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In the current inventory-starved market, some real estate consumers are under the impression they can get a better price and terms by having the seller’s agent (the listing agent) show the listing and prepare the contract for the sale of the home (agreement of sale). This scenario leaves the buyer without any representation and at a great disadvantage because the listing agent is contractually obligated to be an advocate for the seller.

To avoid the above situation, buyers are well advised to use a legally bound fiduciary when purchasing a home. In most cases, a buyer is introduced to a real estate agent by scheduling a showing appointment for a listing, or an open house or is referred to an agent. These introductions do not make the agent a buyer's agent. Until the agent presents the Buyer Agency Contract, and the buyer and agents sign it there is no buyer agency. Upon the signing of the Buyer Agency Contract, the real estate agent is legally bound to be a fiduciary for the buyer and manage the transaction for the benefit of the buyer as a Buyer’s Agent. The Buyer’s Agent can now help the buyer gather their financial information for interviews with potential mortgage lenders and search for homes through Multiple Listing Services (MLS).

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Since most listings receive multiple offers, a Buyer’s Agent can provide invaluable help by crafting a compelling offer to a seller. The Buyer’s Agent will assist the buyer with an offering price by preparing a Competitive Market Analysis (CMA) which will show recent sales comparable to the home being purchased. It is imperative to have a pre-approval letter from the lender of the buyer’s choice along with a financial statement demonstrating the buyer’s ability to purchase the property. The agreement of sale will be prepared by the Buyer’s Agent documenting the price, deposit funds, mortgage amount (if applicable), closing date, and additional addenda.

Depending on the buyer’s motivation to purchase a specific property there are specific addenda and terms to have a buyer’s agreement shine above other offers. The buyer can make their agreement more attractive to a seller by paying all the State transfer taxes, which automatically increases the seller's bottom line. Most agreements have the buyer and seller equally sharing this 2% state tax. Putting as much money down as possible demonstrates to the seller that the buyer is serious about purchasing the seller’s home. Offering at the list price or higher also demonstrates interest in purchasing their home.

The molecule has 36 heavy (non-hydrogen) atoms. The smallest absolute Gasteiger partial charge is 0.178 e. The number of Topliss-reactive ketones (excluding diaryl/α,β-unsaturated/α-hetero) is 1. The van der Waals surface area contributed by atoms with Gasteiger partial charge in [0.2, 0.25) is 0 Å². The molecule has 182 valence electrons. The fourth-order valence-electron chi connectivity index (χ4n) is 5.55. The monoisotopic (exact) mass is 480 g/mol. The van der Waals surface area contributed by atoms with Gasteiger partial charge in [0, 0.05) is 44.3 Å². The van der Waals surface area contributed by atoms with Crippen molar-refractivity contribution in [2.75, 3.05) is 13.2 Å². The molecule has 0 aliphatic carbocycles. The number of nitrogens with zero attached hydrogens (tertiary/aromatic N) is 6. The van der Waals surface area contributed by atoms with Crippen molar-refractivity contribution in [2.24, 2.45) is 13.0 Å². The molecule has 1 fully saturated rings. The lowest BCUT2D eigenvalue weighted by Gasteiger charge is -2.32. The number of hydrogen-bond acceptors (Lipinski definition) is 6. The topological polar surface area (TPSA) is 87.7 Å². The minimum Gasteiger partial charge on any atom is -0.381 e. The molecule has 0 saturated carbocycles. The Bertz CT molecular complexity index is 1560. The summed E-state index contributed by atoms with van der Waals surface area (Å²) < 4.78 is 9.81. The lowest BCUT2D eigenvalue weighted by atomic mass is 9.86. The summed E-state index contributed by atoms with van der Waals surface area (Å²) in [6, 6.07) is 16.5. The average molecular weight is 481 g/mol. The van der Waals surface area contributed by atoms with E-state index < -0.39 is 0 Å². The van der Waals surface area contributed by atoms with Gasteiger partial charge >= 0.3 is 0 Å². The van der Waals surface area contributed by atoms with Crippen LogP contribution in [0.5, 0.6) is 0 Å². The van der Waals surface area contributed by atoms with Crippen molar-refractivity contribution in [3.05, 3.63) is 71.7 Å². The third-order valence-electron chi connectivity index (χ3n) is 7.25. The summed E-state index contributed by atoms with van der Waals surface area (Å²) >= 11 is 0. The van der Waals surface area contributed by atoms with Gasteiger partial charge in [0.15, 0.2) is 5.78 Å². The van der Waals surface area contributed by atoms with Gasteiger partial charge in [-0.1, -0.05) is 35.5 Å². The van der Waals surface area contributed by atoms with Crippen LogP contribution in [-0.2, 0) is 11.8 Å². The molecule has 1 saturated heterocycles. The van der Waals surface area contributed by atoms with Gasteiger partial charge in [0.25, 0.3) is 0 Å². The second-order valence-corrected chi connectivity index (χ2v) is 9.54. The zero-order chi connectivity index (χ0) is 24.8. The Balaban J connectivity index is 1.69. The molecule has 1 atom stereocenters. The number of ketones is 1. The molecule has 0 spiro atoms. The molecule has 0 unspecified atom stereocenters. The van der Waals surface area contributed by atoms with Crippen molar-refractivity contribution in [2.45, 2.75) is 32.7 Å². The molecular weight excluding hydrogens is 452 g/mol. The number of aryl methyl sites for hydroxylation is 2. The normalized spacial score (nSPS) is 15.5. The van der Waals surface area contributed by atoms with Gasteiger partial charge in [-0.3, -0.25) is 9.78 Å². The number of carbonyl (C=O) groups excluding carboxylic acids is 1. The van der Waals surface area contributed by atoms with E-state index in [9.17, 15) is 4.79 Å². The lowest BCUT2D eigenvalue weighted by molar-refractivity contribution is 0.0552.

In the past few years, two distinct addenda have been widely used by buyer’s agents: the Price Escalation Addendum to Agreement of Sale (PEA) and the Appraisal Contingency Addendum to Agreement of Sale (ACA). The Price Escalation Addendum states that the buyer’s offer will be increased to a specific amount higher than any competing offer. This addendum also sets a maximum price the buyer is willing to escalate to. The escalation of price obviously changes the loan-to-value ratio and can alter the mortgage amount in the Agreement of Sale. The Price Escalation Addendum addresses this. The buyer has options of either increasing the mortgage amount to reflect the new price while keeping the loan-to-value ratio the same as in the agreement of sale. with the remainder paid in cash at closing. The other option is to pay the difference between the original price and the escalation price in cash at settlement. The Appraisal Contingency Addendum can also be used with the Price Escalation Addendum. If the property isn’t appraised at the minimum value, the buyer can terminate the agreement or renegotiate the offer with the seller. If the appraisal does meet the minimum value, the buyer exercises the same options as in the Price Escalation Addendum. The Appraisal Contingency Addendum can be used in an offer without the Price Escalation Contingency.

Purchasing a home in the current market conditions takes a motivated buyer with emotional resilience. The pace will be frantic as homes must be seen as soon as they become available. There will be many showings, offers that don’t get accepted, and disappointments. For this to be a successful endeavor, trust a Buyer’s Agent.